On Aug. 27, The Bee ran an article about Fresno Unified School District Trustee Terry Slatic’s questioning of a program for driving students off campus to receive reproductive health. Parents may be aware that reproductive health services are available to students — but they may not know that those services include abortion, and that the school can lie to keep parents from knowing about their daughter’s surgical procedure.
The program of transporting students off campus is run by the Fresno Economic Opportunities Commission, taking students to the FEOC’s health center. According to the health center’s website, the program seeks to facilitate access to reproductive health and family planning for children 12 to 19 years of age without parental consent or awareness. Transportation of the child to the Fresno EOC health centeris therefore free and occurs during school hours, under the confidentiality of the child’s school nurse, counselor, or case worker.
Once at the Health Center, the child has access to a variety of services, including contraceptives, STD testing, and pregnancy tests. The list currently present on the program’s website includes other services along the same nature, but it ends with a vague “referrals for other services,” a euphemistic phrase with a broad meaning that includes referrals for medication and surgical abortions. This, too, requires no parental consent or knowledge.
After calling the phone number on their website, I learned that a minor can have access to abortion services by receiving a referral from the EOC Health Center to Planned Parenthood or the FPA Women’s Health Clinic. More shockingly, if her parents call the school, the school has the choice to deny that the child has even left school grounds. As far as the parents are concerned, their child is present at school. Meanwhile, the child possibly faces medical decisions that can result in serious consequences to her body.
Evidently, this program exists on the assumption that all teenage children, including pre-teen 12-year-olds, possess the rationale to make well-informed decisions that will only optimize their sexual, reproductive health and autonomy. Such assumptions, however, are obviously disturbing to any parents desiring to protect and inform their children. It disturbs any parent who knows the weight of sexual and reproductive decisions, who also knows that childhood decisions often succumb to a limited perspective.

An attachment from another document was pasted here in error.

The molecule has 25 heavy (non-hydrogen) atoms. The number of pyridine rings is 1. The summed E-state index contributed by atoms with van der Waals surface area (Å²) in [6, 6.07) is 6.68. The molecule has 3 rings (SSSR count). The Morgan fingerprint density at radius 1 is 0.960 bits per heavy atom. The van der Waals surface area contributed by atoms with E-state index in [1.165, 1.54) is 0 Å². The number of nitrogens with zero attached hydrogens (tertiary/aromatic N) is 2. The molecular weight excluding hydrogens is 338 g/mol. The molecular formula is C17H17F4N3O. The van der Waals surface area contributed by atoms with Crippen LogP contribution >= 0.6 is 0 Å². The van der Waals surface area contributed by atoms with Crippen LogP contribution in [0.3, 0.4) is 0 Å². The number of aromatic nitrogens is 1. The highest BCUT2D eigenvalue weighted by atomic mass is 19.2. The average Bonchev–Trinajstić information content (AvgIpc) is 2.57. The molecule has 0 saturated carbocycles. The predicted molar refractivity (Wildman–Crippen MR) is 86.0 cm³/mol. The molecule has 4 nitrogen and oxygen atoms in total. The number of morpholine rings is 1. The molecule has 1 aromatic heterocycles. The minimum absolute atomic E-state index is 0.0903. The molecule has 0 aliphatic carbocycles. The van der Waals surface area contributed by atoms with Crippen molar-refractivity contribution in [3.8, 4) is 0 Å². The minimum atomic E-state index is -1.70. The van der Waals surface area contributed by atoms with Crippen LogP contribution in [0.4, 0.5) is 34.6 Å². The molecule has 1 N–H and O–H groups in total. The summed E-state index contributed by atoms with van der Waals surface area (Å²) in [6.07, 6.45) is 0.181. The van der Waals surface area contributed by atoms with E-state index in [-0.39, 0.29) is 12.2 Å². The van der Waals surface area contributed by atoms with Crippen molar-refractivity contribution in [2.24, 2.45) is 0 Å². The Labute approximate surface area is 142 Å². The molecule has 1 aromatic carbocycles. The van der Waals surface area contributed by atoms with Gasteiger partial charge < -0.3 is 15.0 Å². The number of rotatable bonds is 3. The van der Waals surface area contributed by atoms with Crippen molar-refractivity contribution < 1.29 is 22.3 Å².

A reasonable question underlies the HEARTT program: is it ethical, especially as it pertains to abortion services, to offer a child choices of significant gravity while not only isolating her from her parents’ counsel, but also denying the parents any influence on the well-being of her whose life they must answer for? Another question inevitably arises: Do parents, who send their kids to school in good faith that the school will protect them, not have a right to know where their child is?
It is easy to imagine that, indeed, the parents or guardians of a 12-year-old girl assume that they, above anyone else, have the right to the whereabouts of their child and that their counsel, as the people who know her best, matters. The assumption that a program like HEARTT functions on implies that parental judgement and influence are unnecessary in the reproductive health of their child, that such judgement often stands in contradiction to what is best for the child.
Abortion procedures are not a simple visit to the doctor. The complexity of the procedure varies depending on whether it is a surgical or medical abortion. Based on the experiences of many women who have undergone abortions or experienced other forms of pregnancy loss, the physical and psychological consequences may last long after the abortion takes place. And for a child dependent on her parents, these consequences will inevitably require the intervention of her parents to pick up the pieces.
The consequences of abortion cannot be handled by a child alone. Even the potential side effects of altering one’s hormones with birth control (yes, less risky than abortion but not as uneventful as taking ibuprofen) can be a heavy burden for a girl encouraged to keep her physical hardships and fluctuations in isolation from her parents’ awareness. This is the reality ignored by HEARTT and, unfortunately, California law. The teen years already possess their own natural difficulties. It is not a time of expertise about one’s body, let alone of making life-changing decisions regarding the unfamiliar and intimidating territory of sexuality and reproduction.
Certainly, there should be procedures in place for children in an unsafe home situation to keep potentially dangerous medical information confidential from an abusive parent or guardian. California’s current law surrounding reproductive health care goes too far in the opposite direction. The FEOC should be subject to reasonable questions about why they are involved in a program that is so dismissive of legitimate parental concern.
Michelle Ferrer Alvarez is a student at Fresno State.